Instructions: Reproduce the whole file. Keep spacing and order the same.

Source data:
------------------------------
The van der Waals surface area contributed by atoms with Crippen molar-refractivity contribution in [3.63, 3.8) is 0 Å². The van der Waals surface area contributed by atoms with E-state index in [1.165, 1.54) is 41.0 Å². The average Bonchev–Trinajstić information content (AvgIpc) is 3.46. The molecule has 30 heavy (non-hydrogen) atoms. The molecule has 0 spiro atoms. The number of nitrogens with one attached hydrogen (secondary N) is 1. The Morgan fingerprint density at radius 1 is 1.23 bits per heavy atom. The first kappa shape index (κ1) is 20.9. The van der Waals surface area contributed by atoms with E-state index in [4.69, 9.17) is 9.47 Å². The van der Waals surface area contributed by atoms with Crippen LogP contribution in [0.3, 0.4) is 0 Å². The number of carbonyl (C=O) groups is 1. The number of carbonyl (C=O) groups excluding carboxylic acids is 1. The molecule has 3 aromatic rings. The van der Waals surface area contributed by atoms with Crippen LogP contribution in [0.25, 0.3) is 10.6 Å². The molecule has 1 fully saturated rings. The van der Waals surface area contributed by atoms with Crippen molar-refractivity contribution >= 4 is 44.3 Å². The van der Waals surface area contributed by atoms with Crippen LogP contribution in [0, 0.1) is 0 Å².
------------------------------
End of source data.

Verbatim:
The van der Waals surface area contributed by atoms with Crippen molar-refractivity contribution in [3.63, 3.8) is 0 Å². The van der Waals surface area contributed by atoms with E-state index in [1.165, 1.54) is 41.0 Å². The average Bonchev–Trinajstić information content (AvgIpc) is 3.46. The molecule has 30 heavy (non-hydrogen) atoms. The molecule has 0 spiro atoms. The number of nitrogens with one attached hydrogen (secondary N) is 1. The Morgan fingerprint density at radius 1 is 1.23 bits per heavy atom. The first kappa shape index (κ1) is 20.9. The van der Waals surface area contributed by atoms with E-state index in [4.69, 9.17) is 9.47 Å². The van der Waals surface area contributed by atoms with Crippen LogP contribution in [0.3, 0.4) is 0 Å². The number of carbonyl (C=O) groups is 1. The number of carbonyl (C=O) groups excluding carboxylic acids is 1. The molecule has 3 aromatic rings. The van der Waals surface area contributed by atoms with Crippen LogP contribution in [0.25, 0.3) is 10.6 Å². The molecule has 1 fully saturated rings. The van der Waals surface area contributed by atoms with Crippen molar-refractivity contribution >= 4 is 44.3 Å². The van der Waals surface area contributed by atoms with Crippen LogP contribution in [0, 0.1) is 0 Å².